The arithmetic behind Bernie Sanders’s single-payer health care proposal is the subject of much dispute. Whether or not the numbers add up at the federal level was one of the contentious points in the most recent Democratic debate, and it is far from a settled question.

What is not disputed to any great degree is that Sanders would reduce payments to doctors and hospitals. His “Medicare for all” plan would result in a substantial reduction in revenue compared to what most private insurance plans currently pay. As a pediatrician in private practice, I have grave concerns that implementing a rapid transition to a single-payer system would be far more disruptive to many Americans’ health care than Sanders cares to discuss.

An incremental increase in Medicare eligibility would create a de facto public option, the lack of which was my single greatest objection to the Affordable Care Act. But in order for Medicare to become a single-payer system for everyone, patients must be left with no option. Sanders’s plan, presumably accomplished through legislative action, would require the summary voiding of every contract medical providers have with all the insurance plans they accept. Even in the unlikely event that Sanders gets this plan through a recalcitrant Congress, it is anyone’s guess whether it would withstand the wave of lawsuits that would doubtless ensue.

But even if the plan survives these practical challenges, it makes a mockery of the notion that people can keep the plan they have if they’re happy with their current coverage, one of the ACA’s biggest selling points (for which President Barack Obama got into some trouble when those promises fell short). Whether or not I could still refer patients to the specialists I typically prefer, chosen because my practice trusts the quality of care they deliver, would be in question. Controlling medical expenditures is a necessary goal, no matter what health care system we have, but putting everyone on the same plan without acknowledging restricted choices as an inevitable consequence isn’t telling the whole story.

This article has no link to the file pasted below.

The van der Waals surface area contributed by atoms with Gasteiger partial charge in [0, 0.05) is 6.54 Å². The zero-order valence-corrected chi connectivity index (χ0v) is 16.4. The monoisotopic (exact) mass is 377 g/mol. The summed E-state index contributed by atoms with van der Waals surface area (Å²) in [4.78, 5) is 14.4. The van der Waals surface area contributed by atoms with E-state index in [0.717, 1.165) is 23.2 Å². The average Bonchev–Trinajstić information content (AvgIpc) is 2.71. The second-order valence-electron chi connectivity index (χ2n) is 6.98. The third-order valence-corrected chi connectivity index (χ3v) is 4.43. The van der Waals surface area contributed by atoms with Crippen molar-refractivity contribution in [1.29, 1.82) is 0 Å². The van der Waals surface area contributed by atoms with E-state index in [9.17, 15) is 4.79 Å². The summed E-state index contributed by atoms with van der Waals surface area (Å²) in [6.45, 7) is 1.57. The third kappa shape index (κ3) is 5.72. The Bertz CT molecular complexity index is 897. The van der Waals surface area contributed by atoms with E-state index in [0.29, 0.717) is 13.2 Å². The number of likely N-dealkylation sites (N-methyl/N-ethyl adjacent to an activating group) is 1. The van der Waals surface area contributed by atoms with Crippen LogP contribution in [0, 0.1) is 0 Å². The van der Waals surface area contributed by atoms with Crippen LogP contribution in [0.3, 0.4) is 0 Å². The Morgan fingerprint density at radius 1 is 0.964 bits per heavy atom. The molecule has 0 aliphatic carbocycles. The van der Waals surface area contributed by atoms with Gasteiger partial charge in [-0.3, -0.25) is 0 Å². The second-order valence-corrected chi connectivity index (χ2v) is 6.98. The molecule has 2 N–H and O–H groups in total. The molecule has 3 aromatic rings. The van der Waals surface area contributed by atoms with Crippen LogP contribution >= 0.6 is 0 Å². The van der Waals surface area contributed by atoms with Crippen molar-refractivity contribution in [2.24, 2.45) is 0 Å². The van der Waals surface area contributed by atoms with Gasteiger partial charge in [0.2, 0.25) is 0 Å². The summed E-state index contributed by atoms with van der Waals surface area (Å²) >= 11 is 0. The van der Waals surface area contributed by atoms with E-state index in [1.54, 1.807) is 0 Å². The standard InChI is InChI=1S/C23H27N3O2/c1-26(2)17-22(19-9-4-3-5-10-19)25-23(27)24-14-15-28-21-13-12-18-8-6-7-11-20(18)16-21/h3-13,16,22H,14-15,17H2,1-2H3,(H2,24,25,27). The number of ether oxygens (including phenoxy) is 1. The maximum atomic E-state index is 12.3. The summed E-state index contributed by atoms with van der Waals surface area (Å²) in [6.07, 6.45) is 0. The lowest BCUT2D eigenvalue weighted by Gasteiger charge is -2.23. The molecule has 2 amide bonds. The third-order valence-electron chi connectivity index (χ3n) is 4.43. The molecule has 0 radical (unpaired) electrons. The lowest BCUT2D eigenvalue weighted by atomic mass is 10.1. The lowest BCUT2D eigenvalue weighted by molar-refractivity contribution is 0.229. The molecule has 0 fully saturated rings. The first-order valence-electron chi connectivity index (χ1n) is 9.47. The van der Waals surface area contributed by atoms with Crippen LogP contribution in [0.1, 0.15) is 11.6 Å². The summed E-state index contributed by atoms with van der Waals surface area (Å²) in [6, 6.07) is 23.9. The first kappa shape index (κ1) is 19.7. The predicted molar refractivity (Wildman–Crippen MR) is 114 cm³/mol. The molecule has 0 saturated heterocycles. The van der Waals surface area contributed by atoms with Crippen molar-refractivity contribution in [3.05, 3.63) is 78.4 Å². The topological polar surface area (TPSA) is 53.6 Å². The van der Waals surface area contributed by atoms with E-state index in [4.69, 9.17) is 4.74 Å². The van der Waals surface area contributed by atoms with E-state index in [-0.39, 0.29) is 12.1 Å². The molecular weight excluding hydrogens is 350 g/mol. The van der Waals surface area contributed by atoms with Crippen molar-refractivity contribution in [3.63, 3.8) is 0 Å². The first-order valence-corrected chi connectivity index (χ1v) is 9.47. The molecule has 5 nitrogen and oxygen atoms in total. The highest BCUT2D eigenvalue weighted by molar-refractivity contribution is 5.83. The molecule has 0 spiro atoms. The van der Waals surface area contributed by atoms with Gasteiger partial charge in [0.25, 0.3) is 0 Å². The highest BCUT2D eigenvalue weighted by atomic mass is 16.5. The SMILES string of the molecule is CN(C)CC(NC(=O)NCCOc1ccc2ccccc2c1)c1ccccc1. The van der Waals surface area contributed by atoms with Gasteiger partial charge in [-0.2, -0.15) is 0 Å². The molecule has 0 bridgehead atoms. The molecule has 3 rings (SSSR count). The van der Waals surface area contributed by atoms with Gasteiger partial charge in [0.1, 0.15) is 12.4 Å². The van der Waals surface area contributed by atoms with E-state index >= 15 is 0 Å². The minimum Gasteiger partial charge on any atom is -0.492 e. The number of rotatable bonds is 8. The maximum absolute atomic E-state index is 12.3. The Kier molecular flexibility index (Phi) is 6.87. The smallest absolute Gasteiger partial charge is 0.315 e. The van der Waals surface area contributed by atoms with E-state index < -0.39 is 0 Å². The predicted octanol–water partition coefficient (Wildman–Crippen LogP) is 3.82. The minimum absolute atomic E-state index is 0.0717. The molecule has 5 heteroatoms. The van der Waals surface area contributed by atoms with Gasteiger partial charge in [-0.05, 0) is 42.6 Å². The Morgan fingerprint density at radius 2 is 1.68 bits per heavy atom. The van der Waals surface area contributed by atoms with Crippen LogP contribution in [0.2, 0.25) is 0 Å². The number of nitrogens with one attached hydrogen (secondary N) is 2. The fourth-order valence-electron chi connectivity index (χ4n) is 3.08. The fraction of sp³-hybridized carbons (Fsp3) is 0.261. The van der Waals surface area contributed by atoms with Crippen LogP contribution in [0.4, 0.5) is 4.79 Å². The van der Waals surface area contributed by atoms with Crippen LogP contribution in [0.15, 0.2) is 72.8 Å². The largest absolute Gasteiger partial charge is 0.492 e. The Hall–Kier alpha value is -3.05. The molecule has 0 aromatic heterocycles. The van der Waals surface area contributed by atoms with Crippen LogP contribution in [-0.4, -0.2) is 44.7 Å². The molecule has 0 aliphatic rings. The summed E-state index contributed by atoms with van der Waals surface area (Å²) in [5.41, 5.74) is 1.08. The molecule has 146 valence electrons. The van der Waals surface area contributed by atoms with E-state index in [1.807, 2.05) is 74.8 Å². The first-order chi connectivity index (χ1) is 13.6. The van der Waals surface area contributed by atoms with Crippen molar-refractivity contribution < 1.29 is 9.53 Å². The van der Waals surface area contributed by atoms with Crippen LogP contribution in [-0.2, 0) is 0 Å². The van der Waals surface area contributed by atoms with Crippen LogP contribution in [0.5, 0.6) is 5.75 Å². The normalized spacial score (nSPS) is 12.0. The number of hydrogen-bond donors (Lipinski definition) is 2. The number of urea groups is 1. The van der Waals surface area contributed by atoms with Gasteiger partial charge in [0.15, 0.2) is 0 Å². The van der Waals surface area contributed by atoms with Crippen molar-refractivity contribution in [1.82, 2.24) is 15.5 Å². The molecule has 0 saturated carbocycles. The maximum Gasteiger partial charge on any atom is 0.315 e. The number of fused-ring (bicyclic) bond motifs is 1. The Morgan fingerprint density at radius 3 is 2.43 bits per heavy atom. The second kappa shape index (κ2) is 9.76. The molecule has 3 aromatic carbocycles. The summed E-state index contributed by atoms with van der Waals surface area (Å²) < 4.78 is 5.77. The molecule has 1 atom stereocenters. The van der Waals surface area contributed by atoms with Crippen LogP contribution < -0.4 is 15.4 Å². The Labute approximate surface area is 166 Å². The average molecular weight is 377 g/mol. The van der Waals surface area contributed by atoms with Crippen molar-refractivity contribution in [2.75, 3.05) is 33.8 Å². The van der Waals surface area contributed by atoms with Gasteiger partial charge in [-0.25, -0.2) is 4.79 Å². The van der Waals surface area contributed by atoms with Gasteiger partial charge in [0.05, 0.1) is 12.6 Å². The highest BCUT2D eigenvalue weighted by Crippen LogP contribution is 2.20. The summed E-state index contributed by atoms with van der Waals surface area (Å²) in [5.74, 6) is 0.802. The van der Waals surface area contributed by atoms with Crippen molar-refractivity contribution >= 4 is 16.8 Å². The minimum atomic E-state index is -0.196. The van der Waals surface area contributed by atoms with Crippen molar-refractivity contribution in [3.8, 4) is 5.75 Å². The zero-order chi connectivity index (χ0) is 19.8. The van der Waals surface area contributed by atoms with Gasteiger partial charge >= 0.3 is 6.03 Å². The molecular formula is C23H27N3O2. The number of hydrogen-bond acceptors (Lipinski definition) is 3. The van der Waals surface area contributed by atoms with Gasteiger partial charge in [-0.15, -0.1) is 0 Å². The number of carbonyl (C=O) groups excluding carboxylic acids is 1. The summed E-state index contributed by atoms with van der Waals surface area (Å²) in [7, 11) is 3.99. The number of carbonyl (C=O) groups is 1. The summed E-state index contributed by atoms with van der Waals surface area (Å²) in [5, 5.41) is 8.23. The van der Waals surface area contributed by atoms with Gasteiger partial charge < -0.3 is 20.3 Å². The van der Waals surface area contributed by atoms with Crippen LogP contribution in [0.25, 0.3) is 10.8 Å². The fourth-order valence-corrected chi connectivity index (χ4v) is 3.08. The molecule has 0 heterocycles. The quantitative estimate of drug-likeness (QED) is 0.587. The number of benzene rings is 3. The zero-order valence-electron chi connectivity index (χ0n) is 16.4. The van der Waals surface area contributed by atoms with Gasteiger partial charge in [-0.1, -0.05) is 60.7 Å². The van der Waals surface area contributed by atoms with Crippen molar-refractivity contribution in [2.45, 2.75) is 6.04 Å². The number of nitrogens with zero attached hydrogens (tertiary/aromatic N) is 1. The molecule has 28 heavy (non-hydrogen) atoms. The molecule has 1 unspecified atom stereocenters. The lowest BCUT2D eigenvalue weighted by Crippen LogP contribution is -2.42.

Compared to the lustrous ideals that inform the pursuit of a single-payer system, talking about profitability seems downright grungy. But businesses need to stay profitable in order to stay afloat, and medical practices are no different. Even not-for-profits need sufficient revenue to keep the doors open. Talking about substantially reducing payment to medical providers in one fell swoop, as though doctors and hospitals will say, “Alrighty then,” and carry on providing the exact same services without any appreciable change to patients strains credulity.

For my practice, it would immediately put pressure on us to eliminate services we provide that do not generate any revenue. As it stands, every patient of ours who gets admitted to the hospital is seen by one of our providers, even if they’re not admitted to our service. We visit our patients in the hospital every day because we believe strongly that doing so keeps us informed about and involved in the management of our patients’ care, even if we’re not ultimately in charge of that care at any given time. It generates no income for the practice when we do this, and it’s hard to see how we could keep paying providers for this service when they could be in the office seeing patients instead.